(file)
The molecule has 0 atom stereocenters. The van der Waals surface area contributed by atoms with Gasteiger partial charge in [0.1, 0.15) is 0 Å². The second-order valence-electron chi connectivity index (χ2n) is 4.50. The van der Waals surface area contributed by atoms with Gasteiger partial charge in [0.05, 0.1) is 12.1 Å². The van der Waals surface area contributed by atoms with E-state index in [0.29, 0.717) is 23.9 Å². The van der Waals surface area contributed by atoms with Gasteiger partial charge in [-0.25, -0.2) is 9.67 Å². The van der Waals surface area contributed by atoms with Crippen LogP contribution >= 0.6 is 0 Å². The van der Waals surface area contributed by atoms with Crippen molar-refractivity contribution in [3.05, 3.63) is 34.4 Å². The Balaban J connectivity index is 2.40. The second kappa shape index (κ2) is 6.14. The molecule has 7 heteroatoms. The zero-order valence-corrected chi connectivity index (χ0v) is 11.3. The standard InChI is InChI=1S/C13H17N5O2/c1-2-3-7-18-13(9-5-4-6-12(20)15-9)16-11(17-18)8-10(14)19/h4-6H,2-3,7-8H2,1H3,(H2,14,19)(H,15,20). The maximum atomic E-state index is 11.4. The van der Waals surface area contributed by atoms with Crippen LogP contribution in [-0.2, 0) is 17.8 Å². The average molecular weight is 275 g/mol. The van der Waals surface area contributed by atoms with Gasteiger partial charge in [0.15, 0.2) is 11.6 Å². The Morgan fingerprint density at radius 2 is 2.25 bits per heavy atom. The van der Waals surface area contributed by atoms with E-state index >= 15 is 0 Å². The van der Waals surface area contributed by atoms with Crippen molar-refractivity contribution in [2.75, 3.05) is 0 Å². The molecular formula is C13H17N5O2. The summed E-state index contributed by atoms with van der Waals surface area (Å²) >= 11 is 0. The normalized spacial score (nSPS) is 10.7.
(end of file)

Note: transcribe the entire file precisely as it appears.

The molecule has 0 atom stereocenters. The van der Waals surface area contributed by atoms with Gasteiger partial charge in [0.1, 0.15) is 0 Å². The second-order valence-electron chi connectivity index (χ2n) is 4.50. The van der Waals surface area contributed by atoms with Gasteiger partial charge in [0.05, 0.1) is 12.1 Å². The van der Waals surface area contributed by atoms with E-state index in [0.29, 0.717) is 23.9 Å². The van der Waals surface area contributed by atoms with Gasteiger partial charge in [-0.25, -0.2) is 9.67 Å². The van der Waals surface area contributed by atoms with Crippen LogP contribution >= 0.6 is 0 Å². The van der Waals surface area contributed by atoms with Crippen molar-refractivity contribution in [3.05, 3.63) is 34.4 Å². The Balaban J connectivity index is 2.40. The second kappa shape index (κ2) is 6.14. The molecule has 7 heteroatoms. The zero-order valence-corrected chi connectivity index (χ0v) is 11.3. The standard InChI is InChI=1S/C13H17N5O2/c1-2-3-7-18-13(9-5-4-6-12(20)15-9)16-11(17-18)8-10(14)19/h4-6H,2-3,7-8H2,1H3,(H2,14,19)(H,15,20). The maximum atomic E-state index is 11.4. The van der Waals surface area contributed by atoms with Crippen LogP contribution in [-0.2, 0) is 17.8 Å². The average molecular weight is 275 g/mol. The van der Waals surface area contributed by atoms with Gasteiger partial charge in [0.15, 0.2) is 11.6 Å². The Morgan fingerprint density at radius 2 is 2.25 bits per heavy atom. The van der Waals surface area contributed by atoms with E-state index >= 15 is 0 Å². The van der Waals surface area contributed by atoms with Crippen molar-refractivity contribution in [2.75, 3.05) is 0 Å². The molecular formula is C13H17N5O2. The summed E-state index contributed by atoms with van der Waals surface area (Å²) >= 11 is 0. The normalized spacial score (nSPS) is 10.7.